Association is a part of Title V of the Americans with Disabilities Act (ADA). It is meant to protect a person from being discriminated against because they have a relationship with a person who has a disability. (This protection applies to all people, regardless of whether they themselves have a disability.) Association applies across the different areas of the ADA, including Title I (employment) and Title II (accessing the programs, services, and activities of state and local government). And for Title III, association can apply to accessing the goods and services of businesses and nonprofit organizations that are open to the public. For example, if an employer refuses to hire a person because the job applicant has a child with a disability, then the employer is violating the association provision of the ADA.
Auxiliary is an adjective describing something that provides additional help. The terms auxiliary aid and auxiliary service describe communications tools or assistance offered to someone with a sensory disability. For example, a pen and paper can improve communication with a person who is Deaf or hard of hearing, as can text messaging on smartphones. Additional examples include sign language interpreters and Communication Access Real-Time Captioning (CART), as well as TTY for telephony, Braille and large-print reading materials, and audiobooks.
A barrier prevents access for a person with a disability. The most common barrier referred to in the ADA is a physical barrier, also known as an architectural barrier.
Braille is a system of raised dots that may be used as one type of substitute for print by individuals with visual impairments. The raised dots provide tactile information, and are meant to be felt instead of viewed. Braille letters do not feel like—or look like—the English alphabet. The dots are arranged in small groups, with each group representing a letter or a group of letters. Not all people who have a visual disability can read Braille.
Built environment means places that are made by people. Examples include office buildings, schools, hotels, theaters, sidewalks, parks, airports, and bus stops.
Captioning is displaying audio as text on a screen or other visual device. Captioning can occur at a live event, such as a lecture. Captioning can also be applied to a recording, such as a movie. Captioning includes both the spoken word and other sounds that are important to an event or communication. To be effective, captioning must be timely, complete, accurate, and efficient. There are two general types of captions: closed and open. Closed captions, often identified by [CC], are available in a separate stream from a given media source. Closed captions can be turned on or off by the user. Open captions are “baked” into the media and are always visible.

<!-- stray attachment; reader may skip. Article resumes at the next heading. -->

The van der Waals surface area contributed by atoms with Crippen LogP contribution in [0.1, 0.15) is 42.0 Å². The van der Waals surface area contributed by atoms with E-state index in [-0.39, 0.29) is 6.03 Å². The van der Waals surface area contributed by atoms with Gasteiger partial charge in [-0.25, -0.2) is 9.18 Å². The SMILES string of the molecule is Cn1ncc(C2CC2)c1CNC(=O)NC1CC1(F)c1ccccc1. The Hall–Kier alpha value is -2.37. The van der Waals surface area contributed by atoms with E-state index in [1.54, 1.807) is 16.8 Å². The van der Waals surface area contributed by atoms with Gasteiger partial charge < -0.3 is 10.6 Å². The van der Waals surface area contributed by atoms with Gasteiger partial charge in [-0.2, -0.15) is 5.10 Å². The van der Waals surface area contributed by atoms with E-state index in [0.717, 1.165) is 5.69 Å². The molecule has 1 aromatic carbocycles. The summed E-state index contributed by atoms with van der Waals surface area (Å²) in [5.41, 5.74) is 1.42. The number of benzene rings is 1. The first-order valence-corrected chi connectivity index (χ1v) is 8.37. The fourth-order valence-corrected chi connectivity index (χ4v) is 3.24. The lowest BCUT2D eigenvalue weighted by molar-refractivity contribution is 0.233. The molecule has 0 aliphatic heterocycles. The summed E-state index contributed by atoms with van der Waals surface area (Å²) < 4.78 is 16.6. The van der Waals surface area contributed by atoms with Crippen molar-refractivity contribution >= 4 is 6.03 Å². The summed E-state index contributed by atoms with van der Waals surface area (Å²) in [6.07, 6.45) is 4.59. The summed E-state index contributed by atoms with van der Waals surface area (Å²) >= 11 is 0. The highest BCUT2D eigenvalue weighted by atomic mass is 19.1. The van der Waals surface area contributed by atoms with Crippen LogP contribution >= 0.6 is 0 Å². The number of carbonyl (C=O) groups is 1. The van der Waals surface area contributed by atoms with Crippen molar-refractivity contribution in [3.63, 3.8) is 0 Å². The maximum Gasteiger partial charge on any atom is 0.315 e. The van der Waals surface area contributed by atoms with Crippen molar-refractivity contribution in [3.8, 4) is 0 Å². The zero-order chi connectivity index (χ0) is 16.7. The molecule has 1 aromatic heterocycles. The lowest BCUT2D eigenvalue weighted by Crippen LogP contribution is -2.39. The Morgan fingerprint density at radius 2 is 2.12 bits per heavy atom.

The US Department of Justice, often abbreviated as DOJ, is responsible for issuing rules for Title II (state and local government) and Title III (businesses and nonprofit organizations that are open to the public) of the Americans with Disabilities Act (ADA). The DOJ is also responsible for enforcing these rules, though the DOJ works on enforcement with several other federal agencies. For example, it works with the Department of Education on education-related enforcement and the Department of Transportation on transportation-related enforcement.
The DOJ has adopted the physical access requirements developed by the United States Access Board. This made them enforceable under the ADA, and now they are known as the 2010 ADA Standards for Accessible Design.
Also, The Civil Rights Division of the DOJ has created a useful website, ADA.gov.
Disability has different definitions depending on where and how it is used. In the Americans with Disabilities Act (ADA), disability means that a person has a substantial physical or mental impairment or a history of one, or is treated as if they do, by a group or entity covered by the ADA.
See also: Who Is Protected by the ADA?
A disability-related inquiry is a question asked by an employer about whether a person has a disability. The question can be direct or it can be such that an answer would likely reveal the information. A disability-related inquiry might occur during a job interview, where a prospective employer might ask a job applicant about a disability. It might also occur once an employee is hired, for example if an employee’s manager asks these sorts of questions.
See also: The ADA and Employers
Page 2 of 5